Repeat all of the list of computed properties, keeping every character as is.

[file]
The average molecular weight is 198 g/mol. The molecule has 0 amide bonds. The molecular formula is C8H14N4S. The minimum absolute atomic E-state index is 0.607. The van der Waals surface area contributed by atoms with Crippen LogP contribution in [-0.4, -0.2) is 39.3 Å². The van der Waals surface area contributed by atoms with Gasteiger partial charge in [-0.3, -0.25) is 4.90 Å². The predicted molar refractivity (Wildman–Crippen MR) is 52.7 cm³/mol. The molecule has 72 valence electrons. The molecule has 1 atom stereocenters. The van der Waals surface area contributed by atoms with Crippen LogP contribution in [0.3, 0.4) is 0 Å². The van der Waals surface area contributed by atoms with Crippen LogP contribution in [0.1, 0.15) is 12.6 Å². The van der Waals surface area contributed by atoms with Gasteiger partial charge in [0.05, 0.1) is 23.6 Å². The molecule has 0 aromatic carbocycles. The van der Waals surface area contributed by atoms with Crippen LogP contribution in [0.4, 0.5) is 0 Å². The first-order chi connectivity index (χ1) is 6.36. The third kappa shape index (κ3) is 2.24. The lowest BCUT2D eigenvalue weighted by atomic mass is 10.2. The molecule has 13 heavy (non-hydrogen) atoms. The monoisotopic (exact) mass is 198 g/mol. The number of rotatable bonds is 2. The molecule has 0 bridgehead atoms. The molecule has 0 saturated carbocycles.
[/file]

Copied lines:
The average molecular weight is 198 g/mol. The molecule has 0 amide bonds. The molecular formula is C8H14N4S. The minimum absolute atomic E-state index is 0.607. The van der Waals surface area contributed by atoms with Crippen LogP contribution in [-0.4, -0.2) is 39.3 Å². The van der Waals surface area contributed by atoms with Gasteiger partial charge in [-0.3, -0.25) is 4.90 Å². The predicted molar refractivity (Wildman–Crippen MR) is 52.7 cm³/mol. The molecule has 72 valence electrons. The molecule has 1 atom stereocenters. The van der Waals surface area contributed by atoms with Crippen LogP contribution in [0.3, 0.4) is 0 Å². The van der Waals surface area contributed by atoms with Crippen LogP contribution in [0.1, 0.15) is 12.6 Å². The van der Waals surface area contributed by atoms with Gasteiger partial charge in [0.05, 0.1) is 23.6 Å². The molecule has 0 aromatic carbocycles. The van der Waals surface area contributed by atoms with Crippen LogP contribution in [0.4, 0.5) is 0 Å². The first-order chi connectivity index (χ1) is 6.36. The third kappa shape index (κ3) is 2.24. The lowest BCUT2D eigenvalue weighted by atomic mass is 10.2. The molecule has 13 heavy (non-hydrogen) atoms. The monoisotopic (exact) mass is 198 g/mol. The number of rotatable bonds is 2. The molecule has 0 bridgehead atoms. The molecule has 0 saturated carbocycles.